Last night, in a spacious room at the Santa Fe Public Schools Admin Center, a bow-tied and dapper

expounded on the virtues of holistic urban planning, walkability, sustainability, the future—and how it all comes back to Santa Fe.

For the uninitiated, Bingler is something of an urban planning bigwig: He's the founder of

, a self-described "community-based planning and design team," and has had a big role in the post-Katrina redevelopment of New Orleans, where he lives.

Throughout an exhaustive Powerpoint presentation and a lengthy Q&A with the audience (around 40 people, all well-versed in education issues), Bingler stuck to a couple of recurring themes: "nexus," his six-legged concept for urban redevelopment (it incorporates educational, social, economic, cultural, physical and organizational factors into the planning process) and the hurricane.

"You don't have to have a hurricane to have a problem," Bingler intoned. "In New Orleans, it took a hurricane to get us to look at everything together." In Santa Fe, the audience seemed to agree, our own hurricane (dropout rates, cultural divisions, housing issues, you name it) has been plaguing us for some time.

Bingler's solution to the hurricane is excruciatingly simple: Fix everything. He's all about the systemic approach, and he likens a city, with all its public, private, professional and educational facets, to a body that needs all its organs to function properly.

"You can't have a bad educational system any more than you can remove your heart and expect your body to survive," Bingler said. (Interesting/discouraging tidbit: According to Bingler, each child who drops out of school costs his community $209,000.) Instead, Bingler advocates for the kind of holistic development that does everything—revamping schools, building libraries, eliminating unnecessary administrative positions, planting trees, promoting walkability—all at once.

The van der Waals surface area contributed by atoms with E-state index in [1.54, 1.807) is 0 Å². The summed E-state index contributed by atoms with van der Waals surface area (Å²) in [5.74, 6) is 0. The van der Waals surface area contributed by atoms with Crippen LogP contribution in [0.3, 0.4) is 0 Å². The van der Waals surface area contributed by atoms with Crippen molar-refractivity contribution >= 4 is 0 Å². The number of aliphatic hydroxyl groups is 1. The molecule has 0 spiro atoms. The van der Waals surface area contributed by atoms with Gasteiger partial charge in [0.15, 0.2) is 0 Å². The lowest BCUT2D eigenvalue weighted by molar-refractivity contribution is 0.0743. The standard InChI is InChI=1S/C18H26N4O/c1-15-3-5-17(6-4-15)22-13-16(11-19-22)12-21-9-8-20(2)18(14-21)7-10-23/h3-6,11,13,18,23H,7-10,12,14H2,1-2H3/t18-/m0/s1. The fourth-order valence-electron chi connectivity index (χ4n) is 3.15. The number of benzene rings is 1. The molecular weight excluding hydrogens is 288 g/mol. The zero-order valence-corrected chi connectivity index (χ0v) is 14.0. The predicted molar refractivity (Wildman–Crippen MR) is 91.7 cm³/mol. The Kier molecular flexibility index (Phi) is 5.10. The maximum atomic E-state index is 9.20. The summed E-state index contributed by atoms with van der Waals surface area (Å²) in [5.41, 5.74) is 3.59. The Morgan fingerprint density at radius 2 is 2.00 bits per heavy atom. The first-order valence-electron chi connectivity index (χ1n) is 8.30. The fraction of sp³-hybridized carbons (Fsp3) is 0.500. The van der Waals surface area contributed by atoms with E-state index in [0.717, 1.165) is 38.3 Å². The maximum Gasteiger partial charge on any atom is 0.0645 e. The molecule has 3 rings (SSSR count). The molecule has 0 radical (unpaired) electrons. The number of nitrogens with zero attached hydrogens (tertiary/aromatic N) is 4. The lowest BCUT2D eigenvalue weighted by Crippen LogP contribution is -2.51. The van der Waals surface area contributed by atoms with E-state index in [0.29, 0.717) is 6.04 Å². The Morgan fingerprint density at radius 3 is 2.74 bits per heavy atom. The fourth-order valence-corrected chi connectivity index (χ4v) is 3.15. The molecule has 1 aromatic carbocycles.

That, of course, begs another, equally simple question: How? And with whose money?

In New Orleans, Bingler's group had the good fortune of partnering with

, a community-organizing nonprofit, which in one case pumped in $2.2 million for a meeting. (It was a 3,000-person meeting, but still!) We may not have that—OK, we definitely don't have that—but another of Bingler's oft-repeated ideals is what underscores such a meeting: cooperation. Bingler envisions a world in which public and private sectors start developing in the same areas, their mutual interest snowballing to make communities happen.

And as idealistic as that sounds, it's not without precedent. See the now-famous

(HCZ) or the

in Providence, R.I.; they're both examples of across-the-board urban redevelopment schemes. HCZ, for instance, has a "Baby College"—parenting school, basically—an obesity clinic, a truancy prevention program, and tons of schools, cultural centers, libraries, etc. Its success has been


So, yeah. It works. And though I'm still having some trouble conjuring the money tree that's going to fund these ambitious ideas, here's a word from Bingler, who met before his presentation with local leaders including Mayor David Coss and Santa Fe Public Schools Superintendent

. (Bingler said Coss and Gutierrez had promised to meet monthly about this stuff.)

"The superintendent and the mayor can't do it [alone]. In New Orleans, because the government couldn't do much, the neighbors stepped up to the plate. Now we have a city of planners. Start learning to be planners! Don't wait."

Isn't there a word for that? Ah, yes. Democracy.

Photo note: That's not Steven Bingler; that's a Swedish guy. Photo courtesy Wikimedia Commons.